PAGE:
“Alone we feel… together we heal,” was Pulse nightclub Josh Garcia’s first thought as he began emerging from a cocoon of grief and depression following the senseless act of hate in Orlando, Florida. Stars of HOPE’s Director of Operations and Programs, Josh Garcia, credits the powerful Stars he received for being an integral component of helping him heal.
Josh said tons of mail was coming into Pulse following the tragedy but it was two boys and their mother who stopped by his office a few days after the shooting to give him Stars that immediately touched him to the “core.” The mother explained they were compelled to do something and that Stars of HOPE allowed them to do something positive for someone else and create a smile. “The following day, three women came with boxes of Stars created by Universal Lowes Hotels,” explained Josh. In fact, Universal Lowes Hotels had created 1,000 Stars for Orlando. “These three women all endured tragedy in their own lives after both natural and human-caused tragedies. They immediately opened their arms and shared their stories with me.” Josh invited the ladies to the office to share hope. “I was almost sure the staff would respond the same way I did the day before.” And that they did. “As they searched through the boxes of Stars of HOPE, they found the star that ‘spoke’ to them. They read the messages on the back and I started to witness small smiles. In return, this helped me heal a little inside. It gave me a glimpse of hope for them and reminded me there is still good in the world during such a dark time.” It also gave Josh a glimpse of the incredible healing power found in the survivor to survivor human connectivity. Little did he know, it was only just the beginning.
“Six months after the Pulse tragedy, SOH invited me to San Bernardino for a community project. I did not know anyone from SOH, but the Stars brought me so much positivity and light, I knew I had to see how I could ‘pay it forward’. There, I met survivors from San Bernardino but also a group of volunteers who endured tragedy in some way. They showed me there is life after tragedy. I often refer to this moment as ‘Alone we feel, together we heal.’ I did not know this then, but I was being introduced to a life-long family of healing.”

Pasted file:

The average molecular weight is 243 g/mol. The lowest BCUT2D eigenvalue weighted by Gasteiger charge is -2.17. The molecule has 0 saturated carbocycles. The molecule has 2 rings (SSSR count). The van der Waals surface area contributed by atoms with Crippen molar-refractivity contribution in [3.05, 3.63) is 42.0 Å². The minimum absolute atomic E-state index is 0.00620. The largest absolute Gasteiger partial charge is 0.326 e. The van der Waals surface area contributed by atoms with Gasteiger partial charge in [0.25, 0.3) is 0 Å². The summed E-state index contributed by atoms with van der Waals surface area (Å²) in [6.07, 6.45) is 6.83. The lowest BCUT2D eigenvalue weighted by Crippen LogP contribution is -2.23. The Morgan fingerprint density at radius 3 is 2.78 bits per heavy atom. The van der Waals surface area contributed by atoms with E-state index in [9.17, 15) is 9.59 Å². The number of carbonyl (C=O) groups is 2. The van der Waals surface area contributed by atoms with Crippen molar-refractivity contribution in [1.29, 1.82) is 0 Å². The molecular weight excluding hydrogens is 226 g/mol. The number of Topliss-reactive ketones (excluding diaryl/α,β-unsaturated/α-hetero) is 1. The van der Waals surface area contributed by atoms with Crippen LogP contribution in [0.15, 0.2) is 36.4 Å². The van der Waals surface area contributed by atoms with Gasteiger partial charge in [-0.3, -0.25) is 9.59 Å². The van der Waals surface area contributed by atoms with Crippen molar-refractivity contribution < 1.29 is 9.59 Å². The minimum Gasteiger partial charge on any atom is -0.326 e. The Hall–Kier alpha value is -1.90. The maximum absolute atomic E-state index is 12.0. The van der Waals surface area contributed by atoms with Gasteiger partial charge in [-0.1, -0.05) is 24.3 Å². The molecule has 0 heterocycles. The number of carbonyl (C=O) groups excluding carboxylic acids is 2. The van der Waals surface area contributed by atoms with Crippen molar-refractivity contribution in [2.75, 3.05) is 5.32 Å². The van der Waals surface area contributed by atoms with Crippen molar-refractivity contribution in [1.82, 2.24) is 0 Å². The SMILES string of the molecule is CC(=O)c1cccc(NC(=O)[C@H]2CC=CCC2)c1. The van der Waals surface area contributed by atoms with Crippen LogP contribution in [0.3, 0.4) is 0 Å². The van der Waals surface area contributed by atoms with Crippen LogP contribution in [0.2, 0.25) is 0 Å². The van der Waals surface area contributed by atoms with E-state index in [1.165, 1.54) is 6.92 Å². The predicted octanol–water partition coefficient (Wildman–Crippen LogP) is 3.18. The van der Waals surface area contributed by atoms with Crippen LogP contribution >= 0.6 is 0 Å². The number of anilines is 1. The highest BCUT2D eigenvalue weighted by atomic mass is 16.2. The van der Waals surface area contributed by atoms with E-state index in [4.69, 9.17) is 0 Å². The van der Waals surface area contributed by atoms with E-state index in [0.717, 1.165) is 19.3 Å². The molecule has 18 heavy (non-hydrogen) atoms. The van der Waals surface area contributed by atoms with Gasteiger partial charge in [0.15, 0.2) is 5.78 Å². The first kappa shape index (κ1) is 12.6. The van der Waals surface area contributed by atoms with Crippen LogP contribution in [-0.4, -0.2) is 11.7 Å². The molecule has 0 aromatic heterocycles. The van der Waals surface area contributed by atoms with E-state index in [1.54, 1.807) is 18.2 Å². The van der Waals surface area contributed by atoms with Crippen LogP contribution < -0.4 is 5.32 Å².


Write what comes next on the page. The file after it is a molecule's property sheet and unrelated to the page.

Josh spent months volunteering for SOH and said it very much aided in his healing and his continual healing. He officially joined the staff of SOH as Director of Programs in 2017 and was promoted in early 2018 to Director of Operations and Programs. “SOH helped me breathe again for a second and I held onto my Stars as daily reminders to keep moving forward. They were beacons of light during my healing process. Many items sent to locations are often categorized by a museum or collected for a memorial. Although Stars were hung throughout the community, many other survivors, victim’s family members, first responders, and city officials all have a personal Star of HOPE which they keep in a place that reminds them to stay strong daily. SOH are personal pieces of art that belong to the receiver. Many have told me it not only remind them to stay strong during times of being provoked by other tragedies but through personal tribulations as well. The Stars of HOPE continue to bring me hope, personally. I have them in my office as a daily reminder to ‘honor with action’ as one beautiful Pulse mom told me.”
His time with SOH has taken him across the globe from San Bernardino to Puerto Rico to New York to Manchester… and everywhere in between. “Not one place stands out more than another. I’ve realized, whether it is a natural or human-caused tragedy, we are all hurting and trying to heal. We are trying to figure out what’s next? How do we move forward and sometimes… why? SOH shows how resilient we are when we come together as one. It sounds like a simple project, but it is as simple as being kind to a total stranger… to let someone know they are not alone and keep hope… the message of kindness, love, and hope gave me the power to keep going and I only hope we can continue to do that for others. Delivering the SOH created by others is such a personal moment. Many survivors begin to share their stories and reach out with a hug of gratitude. It is the surprise that someone created a one of a kind piece of art for them.”